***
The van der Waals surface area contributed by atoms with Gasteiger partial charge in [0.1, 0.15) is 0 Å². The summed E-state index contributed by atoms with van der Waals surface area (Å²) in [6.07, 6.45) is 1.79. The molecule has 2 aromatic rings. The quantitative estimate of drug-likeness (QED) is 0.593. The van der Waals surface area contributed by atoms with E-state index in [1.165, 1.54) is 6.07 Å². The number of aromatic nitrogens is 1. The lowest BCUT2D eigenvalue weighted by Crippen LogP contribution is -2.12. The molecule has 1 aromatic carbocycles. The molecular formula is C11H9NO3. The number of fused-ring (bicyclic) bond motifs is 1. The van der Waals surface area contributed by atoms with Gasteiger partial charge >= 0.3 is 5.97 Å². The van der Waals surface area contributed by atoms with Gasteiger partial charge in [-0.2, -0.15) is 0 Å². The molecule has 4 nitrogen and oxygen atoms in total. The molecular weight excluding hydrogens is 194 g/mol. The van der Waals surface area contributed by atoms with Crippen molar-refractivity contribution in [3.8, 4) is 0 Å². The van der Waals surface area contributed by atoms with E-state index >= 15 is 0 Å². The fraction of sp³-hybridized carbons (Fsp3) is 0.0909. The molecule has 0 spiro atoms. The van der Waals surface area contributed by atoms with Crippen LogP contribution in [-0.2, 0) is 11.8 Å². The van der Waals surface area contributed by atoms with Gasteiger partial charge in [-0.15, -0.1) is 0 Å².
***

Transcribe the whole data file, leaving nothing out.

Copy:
The van der Waals surface area contributed by atoms with Gasteiger partial charge in [0.1, 0.15) is 0 Å². The summed E-state index contributed by atoms with van der Waals surface area (Å²) in [6.07, 6.45) is 1.79. The molecule has 2 aromatic rings. The quantitative estimate of drug-likeness (QED) is 0.593. The van der Waals surface area contributed by atoms with E-state index in [1.165, 1.54) is 6.07 Å². The number of aromatic nitrogens is 1. The lowest BCUT2D eigenvalue weighted by Crippen LogP contribution is -2.12. The molecule has 1 aromatic carbocycles. The molecular formula is C11H9NO3. The number of fused-ring (bicyclic) bond motifs is 1. The van der Waals surface area contributed by atoms with Gasteiger partial charge >= 0.3 is 5.97 Å². The van der Waals surface area contributed by atoms with Gasteiger partial charge in [-0.2, -0.15) is 0 Å². The molecule has 4 nitrogen and oxygen atoms in total. The molecular weight excluding hydrogens is 194 g/mol. The van der Waals surface area contributed by atoms with Crippen molar-refractivity contribution in [3.8, 4) is 0 Å². The van der Waals surface area contributed by atoms with E-state index >= 15 is 0 Å². The fraction of sp³-hybridized carbons (Fsp3) is 0.0909. The molecule has 0 spiro atoms. The van der Waals surface area contributed by atoms with Crippen LogP contribution in [-0.2, 0) is 11.8 Å². The van der Waals surface area contributed by atoms with Gasteiger partial charge in [-0.15, -0.1) is 0 Å².